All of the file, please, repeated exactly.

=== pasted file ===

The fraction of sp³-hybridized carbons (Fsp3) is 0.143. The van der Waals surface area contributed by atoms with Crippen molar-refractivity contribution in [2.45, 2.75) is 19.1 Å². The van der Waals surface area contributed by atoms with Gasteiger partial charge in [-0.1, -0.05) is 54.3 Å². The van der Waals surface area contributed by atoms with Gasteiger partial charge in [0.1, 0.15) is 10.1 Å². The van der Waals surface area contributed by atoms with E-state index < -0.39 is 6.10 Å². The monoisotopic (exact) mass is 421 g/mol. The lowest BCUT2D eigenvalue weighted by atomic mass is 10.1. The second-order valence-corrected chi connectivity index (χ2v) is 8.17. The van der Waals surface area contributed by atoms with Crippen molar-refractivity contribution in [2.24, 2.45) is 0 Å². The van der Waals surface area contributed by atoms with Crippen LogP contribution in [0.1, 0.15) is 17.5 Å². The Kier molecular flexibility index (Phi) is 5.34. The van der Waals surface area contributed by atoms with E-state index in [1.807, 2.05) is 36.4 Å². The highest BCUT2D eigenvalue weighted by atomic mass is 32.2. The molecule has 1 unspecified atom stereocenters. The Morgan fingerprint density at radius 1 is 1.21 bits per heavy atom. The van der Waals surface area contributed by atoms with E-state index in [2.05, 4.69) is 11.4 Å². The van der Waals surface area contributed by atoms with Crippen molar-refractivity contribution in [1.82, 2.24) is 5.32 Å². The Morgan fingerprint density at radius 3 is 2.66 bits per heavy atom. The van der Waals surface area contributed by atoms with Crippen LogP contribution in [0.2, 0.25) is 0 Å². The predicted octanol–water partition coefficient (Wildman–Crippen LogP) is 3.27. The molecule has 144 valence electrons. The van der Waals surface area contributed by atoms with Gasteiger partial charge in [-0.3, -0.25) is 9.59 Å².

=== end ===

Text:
The fraction of sp³-hybridized carbons (Fsp3) is 0.143. The van der Waals surface area contributed by atoms with Crippen molar-refractivity contribution in [2.45, 2.75) is 19.1 Å². The van der Waals surface area contributed by atoms with Gasteiger partial charge in [-0.1, -0.05) is 54.3 Å². The van der Waals surface area contributed by atoms with Gasteiger partial charge in [0.1, 0.15) is 10.1 Å². The van der Waals surface area contributed by atoms with E-state index < -0.39 is 6.10 Å². The monoisotopic (exact) mass is 421 g/mol. The lowest BCUT2D eigenvalue weighted by atomic mass is 10.1. The second-order valence-corrected chi connectivity index (χ2v) is 8.17. The van der Waals surface area contributed by atoms with Crippen molar-refractivity contribution in [2.24, 2.45) is 0 Å². The van der Waals surface area contributed by atoms with Crippen LogP contribution in [0.1, 0.15) is 17.5 Å². The Kier molecular flexibility index (Phi) is 5.34. The van der Waals surface area contributed by atoms with E-state index in [1.807, 2.05) is 36.4 Å². The highest BCUT2D eigenvalue weighted by atomic mass is 32.2. The molecule has 1 unspecified atom stereocenters. The Morgan fingerprint density at radius 1 is 1.21 bits per heavy atom. The van der Waals surface area contributed by atoms with E-state index in [2.05, 4.69) is 11.4 Å². The van der Waals surface area contributed by atoms with Crippen molar-refractivity contribution in [1.82, 2.24) is 5.32 Å². The Morgan fingerprint density at radius 3 is 2.66 bits per heavy atom. The van der Waals surface area contributed by atoms with Crippen LogP contribution in [0.2, 0.25) is 0 Å². The predicted octanol–water partition coefficient (Wildman–Crippen LogP) is 3.27. The molecule has 144 valence electrons. The van der Waals surface area contributed by atoms with Gasteiger partial charge in [-0.3, -0.25) is 9.59 Å².